Surprisingly, I found the voice acting to be very satisfying as well; on most occasions, I am very, very uninterested in voice acting. Umiko’s low, deep voice (played by Chitose Morinaga, who is actually a rather new member of the voice acting industry) is my personal favourite, but even when it comes to realm of annoying high pitched voices, like the case of Aoba’s best friend, Nene, it’s not doing too bad, unlike many, many, MANY other anime of the genre that make me want to drill into my ears. The music however, is a bit generic; the opening theme is the rather regular bubbly soundtrack that usually accompanies that type of show, but the closing one is pretty bad… Every time I listened to it I was trying to figure out whether the singing or the music (or both) were out of tune.
— cᴀʏᴀndy corn (@Dancing_Fighter) June 27, 2017
Considering this is a four-panel manga adaptation, the continuity of the show has been constructed successfully, and it really feels like the anime does its own thing independently of the original. The gags taking place are quite standardized in terms of content and structure: the characters work hard to achieve something, they do something wrong in the process, and then find themselves in various mildly uncomfortable situations, my favorite being the bear-shaped sleeping bag incident, which I found absolutely hilarious.
— Animeorb (@Animeorb) August 8, 2016
The most dramatic of all scenes is probably when Hajime and Nene discuss spoilers out loud in public, and almost find themselves facing the wrath of the gamer community.
I guess the most important theme portrayed (and very dominant, throughout the whole show) is the status quo of office life in Japan, especially in the case of game designers and animators. All the members of the team (especially Ko, the most talented/hardworking/competitive one, and the one everyone looks up to) are consistently sleeping at work and come in during the weekend. It is no secret that being anything close to a salary-man in Japan is extremely hard work, but seeing how casually this was presented in the show was still quite the shock for me. I also found it quite depressing to see in the second episode most of the girls admit they have no personal lives due to their working hours.
The hierarchies in the company environment are also pretty rigid, even though everyone seems to be rather friendly. Aoba gets told off for using the wrong tone with Ko, and is repeatedly reminded to not stray from her desk because she’s still on the clock. Hifumi feels responsible for not telling off the girls for fooling around, being it her responsibility as their senpai, and Umiko persistently bullies Nene in every possible way.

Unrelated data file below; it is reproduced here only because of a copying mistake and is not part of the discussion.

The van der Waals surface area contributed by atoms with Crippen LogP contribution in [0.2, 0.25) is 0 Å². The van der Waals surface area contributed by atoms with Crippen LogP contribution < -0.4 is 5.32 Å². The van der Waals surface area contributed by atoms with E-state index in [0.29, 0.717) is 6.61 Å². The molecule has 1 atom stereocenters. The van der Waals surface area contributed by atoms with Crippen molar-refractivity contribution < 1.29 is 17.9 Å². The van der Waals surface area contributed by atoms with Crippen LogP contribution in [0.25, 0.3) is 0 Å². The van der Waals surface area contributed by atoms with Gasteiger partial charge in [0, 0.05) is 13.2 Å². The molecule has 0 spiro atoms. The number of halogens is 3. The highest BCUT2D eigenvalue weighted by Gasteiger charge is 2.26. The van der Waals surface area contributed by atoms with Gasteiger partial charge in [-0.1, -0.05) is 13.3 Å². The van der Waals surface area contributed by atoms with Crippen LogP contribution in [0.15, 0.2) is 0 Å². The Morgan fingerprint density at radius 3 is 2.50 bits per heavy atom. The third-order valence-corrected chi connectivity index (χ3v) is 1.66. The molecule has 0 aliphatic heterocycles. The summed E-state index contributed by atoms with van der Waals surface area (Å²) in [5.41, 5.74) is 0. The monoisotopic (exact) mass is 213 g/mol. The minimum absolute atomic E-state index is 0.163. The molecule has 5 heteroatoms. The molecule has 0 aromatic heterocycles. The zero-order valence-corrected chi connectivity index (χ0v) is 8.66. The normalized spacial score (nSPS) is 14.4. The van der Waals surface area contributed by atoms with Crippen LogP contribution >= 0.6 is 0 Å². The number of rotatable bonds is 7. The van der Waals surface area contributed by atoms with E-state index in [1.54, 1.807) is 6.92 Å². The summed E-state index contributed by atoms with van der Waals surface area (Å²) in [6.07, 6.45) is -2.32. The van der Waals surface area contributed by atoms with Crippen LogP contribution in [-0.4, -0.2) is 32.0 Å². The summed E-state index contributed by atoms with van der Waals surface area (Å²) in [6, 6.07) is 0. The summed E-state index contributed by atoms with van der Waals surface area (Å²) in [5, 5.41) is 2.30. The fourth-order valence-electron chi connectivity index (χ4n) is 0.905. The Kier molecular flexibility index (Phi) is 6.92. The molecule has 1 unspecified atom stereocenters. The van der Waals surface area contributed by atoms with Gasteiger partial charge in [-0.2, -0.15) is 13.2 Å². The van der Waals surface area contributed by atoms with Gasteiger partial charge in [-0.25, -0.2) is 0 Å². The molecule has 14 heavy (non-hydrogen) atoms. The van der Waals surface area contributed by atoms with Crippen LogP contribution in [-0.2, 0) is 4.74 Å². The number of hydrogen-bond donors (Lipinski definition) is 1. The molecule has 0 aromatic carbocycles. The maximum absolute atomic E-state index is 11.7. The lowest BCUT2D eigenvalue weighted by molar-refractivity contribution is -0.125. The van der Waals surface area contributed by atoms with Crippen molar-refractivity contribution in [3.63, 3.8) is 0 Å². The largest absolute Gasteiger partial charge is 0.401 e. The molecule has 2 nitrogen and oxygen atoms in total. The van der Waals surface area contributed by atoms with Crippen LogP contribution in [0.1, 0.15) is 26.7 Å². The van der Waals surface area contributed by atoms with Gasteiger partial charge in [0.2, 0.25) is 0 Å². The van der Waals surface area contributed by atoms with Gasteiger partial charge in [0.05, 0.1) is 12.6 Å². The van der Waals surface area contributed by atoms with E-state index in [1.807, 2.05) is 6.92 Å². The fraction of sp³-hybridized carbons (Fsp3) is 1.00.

Horrifying overtime and office-life nightmares aside, New Game! provides the viewer with an interesting look at the structure and activities within the gaming industry.
— アニメ応援BOT (@anime_bot23) June 24, 2017
So is New Game! worth the watch? I would say yes. Even if it’s not mind-boggling in any way, it serves its purpose rather well, it is aesthetically pleasing and entertaining, the characters are engaging and, especially if you’re interested in games and animation (which, to be honest, if you’re reading this, you probably are), it will provide give you a taste of how all this stuff we love is made, with the occasional joke here and there. Even though the cast is all female, it doesn’t give off an overly sexual tone but a rather relaxed one, and it depicts what an all-female creative office environment would probably be like. Apart from the overnight-sleeping-under-your-desk-in-your-underwear part, maybe. Even though it’s pretty damn comfortable, you’d end up waking up all sweaty and disgusting if you don’t layer your pajamas properly. Here’s a little bonus imagery for ya!
New Anime New game pic.twitter.com/InWoeGITTo
— カエ ルイ@特殊アニメ垢 (@kaerui2244) June 5, 2017
Overall, an enjoyable show. If you have watched New Game! let us know what you think in the comments section below. Make sure you tune in for the second season episode reviews in MANGA.TOKYO.
Keep warm this winter season with the latest anime info at MANGA.TOKYO!